After they'd left, Auntie Elena got back to what she was doing before the interruption: churning the batter for a Christmas pudding. Next to her, on a plate, was a pile of candid peel, cherries, raisins, and sultanas, which had been soaked in rum for the last six months. With strong, bony fingers, Auntie Elena stirred at the bowl in her hand, pausing, from time to time, to dip a finger and taste the batter.
Truth be told, in all of Bandra, you wouldn't find a kinder soul than Auntie Elena. Even when she was teaching, when she had those added responsibilities of setting test assignments and correcting exam papers and arranging plays, concerts, and inter-school debates, she would render community service with the zeal of a nun.
Accompanied by her students, she would visit orphanages and slums with old clothes and toys, and shelters for the aged with books, food, and medicines. She would get the orphans and slum kids to feed street dogs and stray cats and teach the elders to put up plays. "It is not just about giving them time and money, but about raising self-esteem," she'd say. "After all, we are not in this world for ourselves but to do God's work."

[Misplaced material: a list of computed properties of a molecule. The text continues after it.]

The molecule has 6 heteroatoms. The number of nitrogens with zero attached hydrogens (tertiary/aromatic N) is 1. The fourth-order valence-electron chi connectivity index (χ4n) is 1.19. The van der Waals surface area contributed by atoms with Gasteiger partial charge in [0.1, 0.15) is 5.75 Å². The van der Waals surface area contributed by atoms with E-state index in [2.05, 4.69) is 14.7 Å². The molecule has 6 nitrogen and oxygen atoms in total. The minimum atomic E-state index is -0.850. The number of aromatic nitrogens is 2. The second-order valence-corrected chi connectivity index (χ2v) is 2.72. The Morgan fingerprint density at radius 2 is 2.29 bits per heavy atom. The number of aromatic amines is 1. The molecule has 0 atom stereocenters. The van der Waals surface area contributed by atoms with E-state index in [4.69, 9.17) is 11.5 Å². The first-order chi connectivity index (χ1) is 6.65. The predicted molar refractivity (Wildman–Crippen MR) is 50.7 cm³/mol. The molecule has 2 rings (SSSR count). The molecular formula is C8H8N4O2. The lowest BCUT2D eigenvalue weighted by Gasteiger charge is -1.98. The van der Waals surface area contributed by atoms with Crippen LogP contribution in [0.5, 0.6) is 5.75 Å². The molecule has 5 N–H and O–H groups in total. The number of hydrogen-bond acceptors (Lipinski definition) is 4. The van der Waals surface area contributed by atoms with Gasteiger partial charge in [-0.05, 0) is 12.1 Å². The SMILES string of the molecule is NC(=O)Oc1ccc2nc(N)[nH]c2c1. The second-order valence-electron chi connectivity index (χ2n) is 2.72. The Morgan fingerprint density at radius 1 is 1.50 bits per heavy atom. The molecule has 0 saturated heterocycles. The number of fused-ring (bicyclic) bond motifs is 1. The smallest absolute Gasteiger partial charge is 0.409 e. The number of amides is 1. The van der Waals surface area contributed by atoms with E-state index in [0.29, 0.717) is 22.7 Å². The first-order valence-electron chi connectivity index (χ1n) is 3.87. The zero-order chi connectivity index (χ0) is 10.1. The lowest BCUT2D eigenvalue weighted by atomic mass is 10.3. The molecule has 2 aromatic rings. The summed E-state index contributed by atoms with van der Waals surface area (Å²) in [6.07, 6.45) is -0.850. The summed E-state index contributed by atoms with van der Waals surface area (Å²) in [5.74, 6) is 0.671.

She now thought of her neighbour and the many annoyances to which she had subjected her. Mrs Shah was a widow. She lived in a one-bedroom apartment next door, with her two daughters, Sejal and Tejal. As of now, the girls were pretty, but their hips were filling out fast, and, in a few years, they would resemble their mother. The family was very loud and noisy, and they left their front door open all the time, which annoyed Auntie Elena greatly. The girls fought with their mother in thin, shrilly voices and the mother fought back angrily. This made Aunty Elena uncomfortable—it made her think of her peaceful little cottage on Chapel Road, which she had to sell because maintaining it became impossible and the builder offered a price large enough to buy a three-bedroom apartment in a new building. Carl—bless him!—didn't want a single rupee from his share of the sale. So Auntie Elena found herself with a hefty saving and more comfortable than she had ever imagined.
Of course, it had taken her some time to get used to staying in a highrise, a Bandra so altered from the place of her childhood, where she could play with her friends on the beach, go on boat rides, and comb its orchards for mangoes, tamarinds, and seasonal fruit. The people then were different, too, she thought. More respectful, more supportive, more community-conscious.